Integrating Visual Literacy
10/15/2006 By: Susan McLester
Today's digital natives are driving the move toward visual information.
From its enviable perch atop a hill in San Francisco's Pacific Heights, Convent of the Sacred Heart High School for girls overlooks the city's Marina district and the encircling bay that bustles with ferries, freighters, and the occasional cruise ship. Inside the old mansion's walls, just over 200 students are interacting with technology in a way that Computer Science Chair Tracy Sena describes as "increasingly seamless and student-driven."
Internet-enabled Palm handhelds are the centerpiece of the school's four-year academic program that integrates a broad range of technologies into all curriculum areas. Incoming freshmen are each issued the latest Palm, and via a WideRay beaming station they begin their high school careers with an efficient, 21st century organization tool. Each day they download school-posted content, including homework assignments, testing schedules, sports updates, and various announcements.
Sena, who has been an educator for 24 years, remarks on the extent to which technology now comes naturally to students. "We handed out the Palms to the freshmen this year, and within 30 minutes, with no instruction from me, they'd configured their e-mail and were sending messages to each other." Students love the time-saving and flexible learning Palms allow, often using the graffiti option to complete written assignments from the bus on the way to a game, for example, and e-mailing them directly to their teachers.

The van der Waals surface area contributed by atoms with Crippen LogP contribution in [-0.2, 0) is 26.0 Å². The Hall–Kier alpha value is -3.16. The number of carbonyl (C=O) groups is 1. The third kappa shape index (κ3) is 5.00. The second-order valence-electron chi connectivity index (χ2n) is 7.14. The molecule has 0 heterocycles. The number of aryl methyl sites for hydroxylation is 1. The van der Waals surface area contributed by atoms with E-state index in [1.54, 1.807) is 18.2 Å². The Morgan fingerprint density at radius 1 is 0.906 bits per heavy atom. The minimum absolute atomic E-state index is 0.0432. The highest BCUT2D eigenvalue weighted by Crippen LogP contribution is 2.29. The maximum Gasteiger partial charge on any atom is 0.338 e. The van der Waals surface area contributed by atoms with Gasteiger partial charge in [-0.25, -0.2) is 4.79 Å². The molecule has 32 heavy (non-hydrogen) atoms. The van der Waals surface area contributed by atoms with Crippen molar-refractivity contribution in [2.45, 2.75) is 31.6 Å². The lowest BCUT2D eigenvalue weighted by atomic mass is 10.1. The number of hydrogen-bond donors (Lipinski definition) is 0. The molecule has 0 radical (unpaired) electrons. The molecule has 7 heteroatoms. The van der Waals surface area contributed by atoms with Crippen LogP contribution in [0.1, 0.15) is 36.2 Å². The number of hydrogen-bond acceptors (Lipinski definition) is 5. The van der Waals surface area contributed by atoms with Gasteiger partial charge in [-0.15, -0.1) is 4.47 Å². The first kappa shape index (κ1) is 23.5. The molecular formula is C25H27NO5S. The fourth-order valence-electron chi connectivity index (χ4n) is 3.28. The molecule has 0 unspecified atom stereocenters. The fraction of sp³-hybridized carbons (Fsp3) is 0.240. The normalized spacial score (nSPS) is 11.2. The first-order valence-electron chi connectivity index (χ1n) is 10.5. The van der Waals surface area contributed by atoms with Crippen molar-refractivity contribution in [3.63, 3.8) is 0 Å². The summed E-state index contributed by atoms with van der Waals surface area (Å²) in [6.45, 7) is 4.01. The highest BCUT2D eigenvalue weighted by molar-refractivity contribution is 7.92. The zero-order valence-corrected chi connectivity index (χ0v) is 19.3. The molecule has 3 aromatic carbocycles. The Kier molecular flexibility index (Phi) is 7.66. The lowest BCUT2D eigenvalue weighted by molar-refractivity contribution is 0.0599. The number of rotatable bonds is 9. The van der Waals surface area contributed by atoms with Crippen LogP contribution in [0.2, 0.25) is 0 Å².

A major influence this generation of high school digital natives has had on the curriculum is their natural focus on visuals to convey information. "The girls are very creative when it comes to film and photo," says Sena. The school makes both digital still and video cameras from Canon and Olympus available for students to checkout, but as digital age denizens, it also comes naturally for the girls to use their Palms or even individual cell phones to incorporate visuals into class projects.
In Spanish class, for instance, students enjoy writing and filming their own telenovelas, imaginative subtitled spoofs on Spanish television soap operas. They work in teams shooting on location around town, staging action scenes in a local bowling alley or cafe, for instance, or choosing a behind-the-wheel close-up of an actor confessing secrets to a camera set in the car passenger seat while driving across town.
Other video projects include original commercials for a media literacy unit, creating a game show to review vocabulary for a language class, and documenting field trips, such as one the seniors took to the Oregon Shakespeare Festival in Ashland last year.
Journaling is required in almost every subject at Sacred Heart, and students quickly become adept at finding accompanying images on the Internet or while out around the city. When reading Amy Tan's The Joy Luck Club in an English class, for instance, they visited Chinatown to take photos of the different shops, restaurants, and parks Tan wrote about, and then added these images to entries written in Word, AppleWorks, or other word processing programs. Many of the students use Adobe's InDesign to keep all their journals because the application makes it easier to turn them into booklets.